It is a fact that if $f$ is continuous on $[a,b]$ then this limit always exists and does not depend on the choice of the points $x_i^*\in[x_{i-1},x_{i}]$. For instance they may be evenly spaced, or distributed ambiguously throughout the interval. The proof of this is technical and is beyond the scope of this section.

Notation

When considering the expression, $\int_{a}^{b} f(x)\ dx$ (read "the integral from $a$ to $b$ of the $f$ of $x$ $dx$"), the function $f$ is called the integrand and the interval $[a,b]$ is the interval of integration. Also $a$ is called the lower limit and $b$ the upper limit of integration.
Figure 4: The integral gives the signed area under the graph.

One important feature of this definition is that we also allow functions which take negative values. If $f(x)<0$ for all $x$ then $f(x_i^*)<0$ so $f(x_i^*)\Delta x<0$. So the definite integral of $f$ will be strictly negative. More generally if $f$ takes on both positive an negative values then $\int_a^b f(x)dx$ will be the area under the positive part of the graph of $f$ minus the area above the graph of the negative part of the graph (see Figure 4). For this reason we say that $\int_a^b f(x) dx$ is the signed area under the graph.

### Independence of VariableEdit

It is important to notice that the variable $x$ did not play an important role in the definition of the integral. In fact we can replace it with any other letter, so the following are all equal:

$\int_a^b f(x) dx = \int_a^b f(t) dt=\int_a^b f(u) du = \int_a^b f(w) dw.$

Each of these is the signed area under the graph of $f$ between $a$ and $b$. Such a variable is often referred to as a dummy variable or a bound variable.

### Left and Right Handed Riemann SumsEdit

Figure 5: Right-handed Riemann sum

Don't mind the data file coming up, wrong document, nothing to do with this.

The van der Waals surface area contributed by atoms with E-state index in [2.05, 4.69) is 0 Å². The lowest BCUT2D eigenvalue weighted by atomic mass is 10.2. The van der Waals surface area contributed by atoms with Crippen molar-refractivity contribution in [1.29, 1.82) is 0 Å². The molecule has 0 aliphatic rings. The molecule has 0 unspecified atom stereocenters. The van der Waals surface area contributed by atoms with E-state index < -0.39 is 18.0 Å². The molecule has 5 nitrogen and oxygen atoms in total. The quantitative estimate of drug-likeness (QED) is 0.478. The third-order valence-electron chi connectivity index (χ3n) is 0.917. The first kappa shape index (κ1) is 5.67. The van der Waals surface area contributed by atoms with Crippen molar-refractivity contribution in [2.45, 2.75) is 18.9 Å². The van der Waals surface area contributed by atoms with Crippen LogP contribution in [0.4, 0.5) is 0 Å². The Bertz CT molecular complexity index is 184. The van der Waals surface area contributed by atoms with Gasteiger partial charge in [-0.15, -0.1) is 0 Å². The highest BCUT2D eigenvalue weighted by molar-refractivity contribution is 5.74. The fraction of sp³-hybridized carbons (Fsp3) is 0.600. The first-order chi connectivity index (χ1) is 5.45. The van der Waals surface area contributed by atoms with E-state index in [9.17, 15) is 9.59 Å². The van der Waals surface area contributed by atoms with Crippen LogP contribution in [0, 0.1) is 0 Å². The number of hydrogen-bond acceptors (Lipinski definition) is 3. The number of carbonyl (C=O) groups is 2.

Figure 6: Left-handed Riemann sum

The following methods are sometimes referred to as L-RAM and R-RAM, RAM standing for "Rectangular Approximation Method."

We could have decided to choose all our sample points $x_i^*$ to be on the right hand side of the interval $[x_{i-1},x_{i}]$ (see Figure 5). Then $x_i^*=x_{i}$ for all $i$ and the approximation that we called $A_n$ for the area becomes

$A_n = \sum_{i=1}^{n} f(x_{i})\Delta x.$

This is called the right-handed Riemann sum, and the integral is the limit

$\int_{a}^{b} f(x)\ dx = \lim_{n \to \infty} A_n= \lim_{n \to \infty} \sum_{i=1}^{n} f(x_i) \Delta x.$

Alternatively we could have taken each sample point on the left hand side of the interval. In this case $x_i^*=x_{i-1}$ (see Figure 6) and the approximation becomes

$A_n = \sum_{i=1}^{n} f(x_{i-1})\Delta x.$

Then the integral of $f$ is

$\int_{a}^{b} f(x)\ dx = \lim_{n \to \infty} A_n= \lim_{n \to \infty} \sum_{i=1}^{n} f(x_{i-1}) \Delta x.$

The key point is that, as long as $f$ is continuous, these two definitions give the same answer for the integral.

### ExamplesEdit

Example 1
In this example we will calculate the area under the curve given by the graph of $f(x) = x$ for $x$ between 0 and 1. First we fix an integer $n$ and divide the interval $[0,1]$ into $n$ subintervals of equal width. So each subinterval has width